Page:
1. Study 1: (a) Children at school entrance age can solve problems of all basic arithmetic operations approximately in a number range up to 100; (b) however addition and subtraction are easier than multiplication and division.

2. Study 2: Different approximate arithmetic variables (four basic arithmetic operations) are correlated with each other and furthermore with groupitizing, visuo-spatial sketchpad capacity and early arithmetic concepts, but not with naming speed, phonological loop or central executive capacity or phonological awareness.

3. Study 2: Approximate arithmetic achievement predicts school success one year later, even when controlling for other variables (working memory, core system 2, naming speed, phonological awareness, and early arithmetic concepts).


Study 1

In Study 1 we investigated whether children at school entrance age can solve approximate arithmetic problems of all basic operations above chance.


Sample & Procedure. N = 34 first-grade students (17 boys, 17 girls) aged 70 to 90 months (M = 79.3, SD = 4.1) from a German primary school were tested within three weeks after their first day in school. Testing was conducted in individual settings for about 3040 minutes, respectively. All problems were presented on a laptop with a screen size of 10 inches and a resolution of 1024x600 pixels using Microsoft PowerPoint.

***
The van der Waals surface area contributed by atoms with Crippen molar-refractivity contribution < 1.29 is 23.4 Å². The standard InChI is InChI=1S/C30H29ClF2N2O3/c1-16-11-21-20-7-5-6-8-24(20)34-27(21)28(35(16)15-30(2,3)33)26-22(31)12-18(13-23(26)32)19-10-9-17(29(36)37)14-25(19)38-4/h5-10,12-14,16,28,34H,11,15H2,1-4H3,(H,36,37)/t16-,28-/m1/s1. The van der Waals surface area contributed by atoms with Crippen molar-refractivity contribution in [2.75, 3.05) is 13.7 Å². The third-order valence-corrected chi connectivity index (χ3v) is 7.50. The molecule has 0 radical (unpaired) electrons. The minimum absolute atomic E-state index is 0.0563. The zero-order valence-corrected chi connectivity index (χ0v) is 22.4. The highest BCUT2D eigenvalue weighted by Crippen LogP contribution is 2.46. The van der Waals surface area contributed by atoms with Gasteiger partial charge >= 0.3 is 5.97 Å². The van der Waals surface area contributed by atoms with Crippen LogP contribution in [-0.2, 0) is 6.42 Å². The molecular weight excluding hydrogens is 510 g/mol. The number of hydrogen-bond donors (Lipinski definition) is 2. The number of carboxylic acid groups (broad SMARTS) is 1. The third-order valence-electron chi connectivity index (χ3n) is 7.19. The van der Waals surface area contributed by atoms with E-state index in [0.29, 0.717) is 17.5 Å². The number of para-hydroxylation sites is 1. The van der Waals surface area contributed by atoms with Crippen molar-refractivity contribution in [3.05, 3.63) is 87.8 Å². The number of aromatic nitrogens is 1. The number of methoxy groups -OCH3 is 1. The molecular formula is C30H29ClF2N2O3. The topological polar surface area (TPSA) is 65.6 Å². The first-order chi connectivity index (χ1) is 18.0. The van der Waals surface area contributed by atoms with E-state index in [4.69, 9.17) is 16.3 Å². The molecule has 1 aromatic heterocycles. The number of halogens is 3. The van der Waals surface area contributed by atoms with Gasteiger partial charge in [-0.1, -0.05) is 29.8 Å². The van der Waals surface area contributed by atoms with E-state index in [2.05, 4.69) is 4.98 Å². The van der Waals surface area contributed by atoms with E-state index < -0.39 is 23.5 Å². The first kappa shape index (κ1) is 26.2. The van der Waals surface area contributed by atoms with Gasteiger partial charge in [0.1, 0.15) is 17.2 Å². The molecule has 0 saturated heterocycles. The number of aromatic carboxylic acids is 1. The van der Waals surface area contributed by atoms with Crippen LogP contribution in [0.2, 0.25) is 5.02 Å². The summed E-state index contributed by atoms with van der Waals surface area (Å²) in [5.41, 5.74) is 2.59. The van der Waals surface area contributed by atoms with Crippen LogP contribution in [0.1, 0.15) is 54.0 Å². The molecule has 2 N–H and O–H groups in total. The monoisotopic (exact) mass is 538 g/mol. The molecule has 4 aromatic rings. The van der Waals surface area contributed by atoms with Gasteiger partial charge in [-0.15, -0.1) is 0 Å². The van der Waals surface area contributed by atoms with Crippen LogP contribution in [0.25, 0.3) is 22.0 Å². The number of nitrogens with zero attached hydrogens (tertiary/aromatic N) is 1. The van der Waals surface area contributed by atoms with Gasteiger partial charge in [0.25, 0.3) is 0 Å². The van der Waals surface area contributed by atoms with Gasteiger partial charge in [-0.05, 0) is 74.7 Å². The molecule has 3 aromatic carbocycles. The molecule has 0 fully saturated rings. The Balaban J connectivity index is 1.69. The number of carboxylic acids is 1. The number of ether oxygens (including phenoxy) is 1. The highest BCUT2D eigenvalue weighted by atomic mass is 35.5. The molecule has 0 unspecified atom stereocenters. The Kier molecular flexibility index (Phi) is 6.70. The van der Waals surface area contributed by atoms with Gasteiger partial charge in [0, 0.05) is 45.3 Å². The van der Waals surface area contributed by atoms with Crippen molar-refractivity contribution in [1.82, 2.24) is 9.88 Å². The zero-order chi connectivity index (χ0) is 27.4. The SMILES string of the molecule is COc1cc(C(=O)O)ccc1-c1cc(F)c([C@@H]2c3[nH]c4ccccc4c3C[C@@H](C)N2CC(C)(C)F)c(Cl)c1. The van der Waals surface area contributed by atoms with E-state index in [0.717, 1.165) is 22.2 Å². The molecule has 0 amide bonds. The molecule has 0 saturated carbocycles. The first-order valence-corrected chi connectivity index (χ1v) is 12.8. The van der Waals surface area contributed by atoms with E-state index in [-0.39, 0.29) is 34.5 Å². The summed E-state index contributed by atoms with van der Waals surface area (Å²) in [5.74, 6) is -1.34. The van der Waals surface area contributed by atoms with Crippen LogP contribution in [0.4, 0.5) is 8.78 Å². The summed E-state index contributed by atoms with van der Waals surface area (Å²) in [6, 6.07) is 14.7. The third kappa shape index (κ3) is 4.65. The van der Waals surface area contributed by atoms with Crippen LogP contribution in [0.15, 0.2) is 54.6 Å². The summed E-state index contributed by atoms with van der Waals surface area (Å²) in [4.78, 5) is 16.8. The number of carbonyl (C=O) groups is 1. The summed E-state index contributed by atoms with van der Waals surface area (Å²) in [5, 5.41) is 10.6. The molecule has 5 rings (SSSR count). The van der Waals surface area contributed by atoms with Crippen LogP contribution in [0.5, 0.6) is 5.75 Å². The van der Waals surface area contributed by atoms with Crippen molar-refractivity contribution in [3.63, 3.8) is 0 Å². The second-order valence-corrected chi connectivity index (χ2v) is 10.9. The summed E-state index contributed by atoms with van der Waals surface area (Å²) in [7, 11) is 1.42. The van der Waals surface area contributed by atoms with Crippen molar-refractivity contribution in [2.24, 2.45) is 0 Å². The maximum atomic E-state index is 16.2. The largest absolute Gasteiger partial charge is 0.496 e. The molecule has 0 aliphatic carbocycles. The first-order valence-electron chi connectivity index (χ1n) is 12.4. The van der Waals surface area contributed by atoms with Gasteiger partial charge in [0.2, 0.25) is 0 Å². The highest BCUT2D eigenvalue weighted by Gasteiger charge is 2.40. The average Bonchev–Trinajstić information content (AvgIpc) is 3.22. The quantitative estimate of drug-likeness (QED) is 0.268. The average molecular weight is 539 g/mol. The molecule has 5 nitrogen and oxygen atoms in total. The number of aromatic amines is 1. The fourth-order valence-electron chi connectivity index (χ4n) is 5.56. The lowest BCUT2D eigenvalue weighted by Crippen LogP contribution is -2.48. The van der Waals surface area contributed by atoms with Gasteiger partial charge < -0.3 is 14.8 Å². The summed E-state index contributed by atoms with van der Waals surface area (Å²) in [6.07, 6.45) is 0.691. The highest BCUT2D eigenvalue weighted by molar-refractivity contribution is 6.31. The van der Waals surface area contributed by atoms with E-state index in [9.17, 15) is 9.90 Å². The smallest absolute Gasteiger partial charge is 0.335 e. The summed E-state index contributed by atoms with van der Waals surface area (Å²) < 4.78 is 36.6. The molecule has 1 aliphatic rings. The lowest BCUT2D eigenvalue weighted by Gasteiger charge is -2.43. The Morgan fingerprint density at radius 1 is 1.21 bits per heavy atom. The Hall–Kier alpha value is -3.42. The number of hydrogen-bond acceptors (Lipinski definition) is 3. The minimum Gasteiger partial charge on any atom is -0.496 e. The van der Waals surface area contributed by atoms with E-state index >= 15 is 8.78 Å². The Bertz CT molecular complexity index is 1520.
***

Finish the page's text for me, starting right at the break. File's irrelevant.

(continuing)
Material. We used approximate problems of all four basic arithmetic operations in a number range up to 100. Multiplication and division problems were preceded by two example problems to help children understand what they were expected to do.

Children received 24 addition, 21 subtraction, 16 multiplication problems (8 by 2 and 8 by 3), and 16 division problems (8 by 2 and 8 by 3). On each trial the children saw an animated arithmetic episode with two cartoon characters having different amounts of dots and they had to decide which character had more (Figure 1).



During addition problems children saw two sets of blue dots falling behind an occluder on the left side, afterwards they were shown a set of red dots on the right side and had to decide which character had more dots. Addition problems were the same as those that Gilmore et al. (2010) used. For subtraction, a blue set of dots fell behind an occluder; afterwards some blue dots moved out of the occlusion and were taken away. Now children were presented a red set for the other character and had to decide who had more.